Thesis Proposal and Homework

Some of you may be asking, “Where, oh where, has GoCorral gone? Where is the weekly update of his blog? There hasn’t even been a picture of his toenails to tell us he’s still alive!”

Well, I am still alive, I’ve just been rather busy with school these last few days.

Among my many responsibilities I have had:
1. A massive final project on homologous genes to the C. elegans myosin gene, unc-54, that is rapidly approaching 50 pages in length.
2. A final paper on intron retention being the first sign of speciation.
3. Scheduling and preparing my thesis proposal presentation.
4. Grading essays for the basic biology class I am teaching this semester.
5. All the usual stuff I have to do.

I’m keeping a good handle on #1 and #5. #4 is a slow truck that keeps on going.

Due to all the other stuff I’ve been doing #2 did not turn out as good as I would’ve liked. I loved the thesis of that paper, but I wish I’d used more time to find additional supporting evidence and described the supporting evidence in a better fashion.

#3 is the most exciting one! My thesis proposal presentation happened on Friday and was probably the most important moment in my career up to this point.

I got super nervous before giving the presentation and made a few mistakes in the preparation and delivery, but it still went quite well.

Every presentation should have at least one picture of a confused panda.
Every presentation should have at least one picture of a confused panda.

I passed the proposal which means I can continue on with my project! Woohoo! I do have to update my abstract to reflect my definite research goals which were outlined in the meeting.

That’s what I’ve been up to. There’s still more to do! I predict I’ll be done with most of it by the end of next week. After that, regular blog updates will resume.

-GoCorral

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Acceptance Wall

Normally I’d post something about D&D on Monday, but this week I’ll be showing off something that came in the mail recently.

My first graduate school acceptance letter.
My first graduate school acceptance letter.

I got into graduate school! Hurray! Validation!

This year I only applied to local schools as my wife is in the first year of a two year program for her teaching credential.

I applied to two programs at the college I got my undergraduate degree from and a third program at a nearby CSU (Sac State).

I’ve been rejected from one of the programs and have yet to hear back from the other one, but Sac State has accepted me! Woohoo!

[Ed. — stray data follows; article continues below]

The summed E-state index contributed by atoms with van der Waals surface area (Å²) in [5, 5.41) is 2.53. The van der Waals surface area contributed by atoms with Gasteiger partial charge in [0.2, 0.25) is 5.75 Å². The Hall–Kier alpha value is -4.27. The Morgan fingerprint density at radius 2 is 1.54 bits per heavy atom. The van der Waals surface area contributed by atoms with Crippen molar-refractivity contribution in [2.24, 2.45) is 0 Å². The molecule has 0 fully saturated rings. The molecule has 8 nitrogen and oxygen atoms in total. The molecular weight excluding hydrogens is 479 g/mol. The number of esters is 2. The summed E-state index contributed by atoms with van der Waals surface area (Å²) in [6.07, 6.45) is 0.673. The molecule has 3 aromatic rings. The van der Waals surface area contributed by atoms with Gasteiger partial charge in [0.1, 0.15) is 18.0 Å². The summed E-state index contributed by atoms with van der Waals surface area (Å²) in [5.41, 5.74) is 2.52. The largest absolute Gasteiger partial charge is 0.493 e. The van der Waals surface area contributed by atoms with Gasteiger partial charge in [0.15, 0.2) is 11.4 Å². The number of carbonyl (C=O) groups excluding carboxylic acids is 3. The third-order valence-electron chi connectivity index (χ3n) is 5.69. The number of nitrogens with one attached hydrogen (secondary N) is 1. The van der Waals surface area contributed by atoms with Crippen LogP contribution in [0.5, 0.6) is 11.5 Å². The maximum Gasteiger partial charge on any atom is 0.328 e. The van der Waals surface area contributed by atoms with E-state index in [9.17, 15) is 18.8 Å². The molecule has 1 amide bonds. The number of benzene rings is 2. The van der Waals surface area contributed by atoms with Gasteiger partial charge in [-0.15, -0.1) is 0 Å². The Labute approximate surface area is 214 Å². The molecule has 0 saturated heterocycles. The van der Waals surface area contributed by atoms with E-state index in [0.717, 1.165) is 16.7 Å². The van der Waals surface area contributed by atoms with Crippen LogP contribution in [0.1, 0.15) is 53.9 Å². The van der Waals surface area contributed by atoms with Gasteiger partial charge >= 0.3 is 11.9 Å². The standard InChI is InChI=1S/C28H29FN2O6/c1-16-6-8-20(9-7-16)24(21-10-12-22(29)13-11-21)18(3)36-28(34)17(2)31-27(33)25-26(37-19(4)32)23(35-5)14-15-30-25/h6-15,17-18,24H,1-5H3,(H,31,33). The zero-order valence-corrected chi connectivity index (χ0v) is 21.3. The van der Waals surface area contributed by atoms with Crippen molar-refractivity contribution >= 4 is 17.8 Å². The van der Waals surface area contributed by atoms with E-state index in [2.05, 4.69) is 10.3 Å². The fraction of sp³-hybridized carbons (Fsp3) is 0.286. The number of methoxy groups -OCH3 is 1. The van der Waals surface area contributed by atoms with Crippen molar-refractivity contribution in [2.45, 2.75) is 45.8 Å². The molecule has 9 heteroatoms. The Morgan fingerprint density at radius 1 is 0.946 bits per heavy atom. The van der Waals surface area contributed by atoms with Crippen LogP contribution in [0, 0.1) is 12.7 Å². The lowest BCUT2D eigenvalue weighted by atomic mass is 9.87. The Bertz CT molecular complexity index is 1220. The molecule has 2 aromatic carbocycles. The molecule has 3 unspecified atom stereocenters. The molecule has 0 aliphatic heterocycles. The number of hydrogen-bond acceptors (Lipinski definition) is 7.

Assuming the other program doesn’t accept me, I will be driving to the capital every day to learn and research science stuff.

The professor I’ve been placed with studies salmonella. I haven’t read up a lot on it, but what I saw on the papers she’s published was interesting.

Salmonella typically hurt your body in many ways one of which is by attacking your macrophage cells. Macrophages are the part of your immune system that eats bacterial invaders.

The salmonella bacteria don’t like being eaten by macrophages though. They protect themselves by putting¬†poisons into your macrophages.

The professor has helped discover how this process works and she is attempting to harness the power of salmonella for good, not evil!

You see, if salmonella are so good at invading macrophages and killing them, they can also be used to invade macrophages and help them.

We can modify salmonella to make it deliver medicine to macrophages. This could do a number of things.

It could protect against auto-immune diseases like HIV. It could also super charge the immune system to assist the fight against other bacterial infections. These two things are some of the most sought after effects in medicine right now.

HIV is a huge problem throughout the developing world, so the interest in that is obvious.

The second effect, of boosting the immune system is even more amazing in my opinion.

Bacterial infections such as tuberculosis, STIs, and many others are currently treated with antibiotics. But bacteria can evolve and become immune to these antibiotics.

Researchers can come up with new antibiotics, but in a few years the disease will have evolved immunity to it again.

But what if you treated the disease just by making the immune system better? The bacteria can still evolve past this, but it takes much longer to do that than to develop antibiotic resistance. Possibly long enough that the disease can be eradicated entirely? That would be astounding.

While my original goal was to get entrance into a PhD program, working on making people immune to disease doesn’t sound that bad either. I think I’ll be quite happy at Sac State.

That’s all for tonight!

-Mister Ed